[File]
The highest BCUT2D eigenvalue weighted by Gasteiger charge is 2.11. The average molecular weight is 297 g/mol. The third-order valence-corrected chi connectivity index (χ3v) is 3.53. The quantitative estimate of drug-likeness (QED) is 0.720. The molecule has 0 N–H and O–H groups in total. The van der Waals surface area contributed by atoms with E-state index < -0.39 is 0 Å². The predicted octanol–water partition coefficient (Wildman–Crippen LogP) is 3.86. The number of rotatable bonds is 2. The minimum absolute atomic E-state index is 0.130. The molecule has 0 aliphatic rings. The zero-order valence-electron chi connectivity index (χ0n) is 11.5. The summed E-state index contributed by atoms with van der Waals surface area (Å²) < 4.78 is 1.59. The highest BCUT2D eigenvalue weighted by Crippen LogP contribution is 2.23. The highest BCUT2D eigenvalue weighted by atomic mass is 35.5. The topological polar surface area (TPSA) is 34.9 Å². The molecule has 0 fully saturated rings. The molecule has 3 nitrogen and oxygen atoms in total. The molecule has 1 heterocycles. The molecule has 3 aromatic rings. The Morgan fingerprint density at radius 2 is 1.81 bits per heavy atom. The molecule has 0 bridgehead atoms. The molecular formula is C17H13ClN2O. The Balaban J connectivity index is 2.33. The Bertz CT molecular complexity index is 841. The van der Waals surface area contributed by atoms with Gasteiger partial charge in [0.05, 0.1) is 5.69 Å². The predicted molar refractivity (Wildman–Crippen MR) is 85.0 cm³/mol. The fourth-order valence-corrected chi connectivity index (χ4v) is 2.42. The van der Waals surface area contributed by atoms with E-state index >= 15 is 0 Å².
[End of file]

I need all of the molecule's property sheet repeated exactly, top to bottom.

The highest BCUT2D eigenvalue weighted by Gasteiger charge is 2.11. The average molecular weight is 297 g/mol. The third-order valence-corrected chi connectivity index (χ3v) is 3.53. The quantitative estimate of drug-likeness (QED) is 0.720. The molecule has 0 N–H and O–H groups in total. The van der Waals surface area contributed by atoms with E-state index < -0.39 is 0 Å². The predicted octanol–water partition coefficient (Wildman–Crippen LogP) is 3.86. The number of rotatable bonds is 2. The minimum absolute atomic E-state index is 0.130. The molecule has 0 aliphatic rings. The zero-order valence-electron chi connectivity index (χ0n) is 11.5. The summed E-state index contributed by atoms with van der Waals surface area (Å²) < 4.78 is 1.59. The highest BCUT2D eigenvalue weighted by Crippen LogP contribution is 2.23. The highest BCUT2D eigenvalue weighted by atomic mass is 35.5. The topological polar surface area (TPSA) is 34.9 Å². The molecule has 0 fully saturated rings. The molecule has 3 nitrogen and oxygen atoms in total. The molecule has 1 heterocycles. The molecule has 3 aromatic rings. The Morgan fingerprint density at radius 2 is 1.81 bits per heavy atom. The molecule has 0 bridgehead atoms. The molecular formula is C17H13ClN2O. The Balaban J connectivity index is 2.33. The Bertz CT molecular complexity index is 841. The van der Waals surface area contributed by atoms with Gasteiger partial charge in [0.05, 0.1) is 5.69 Å². The predicted molar refractivity (Wildman–Crippen MR) is 85.0 cm³/mol. The fourth-order valence-corrected chi connectivity index (χ4v) is 2.42. The van der Waals surface area contributed by atoms with E-state index >= 15 is 0 Å².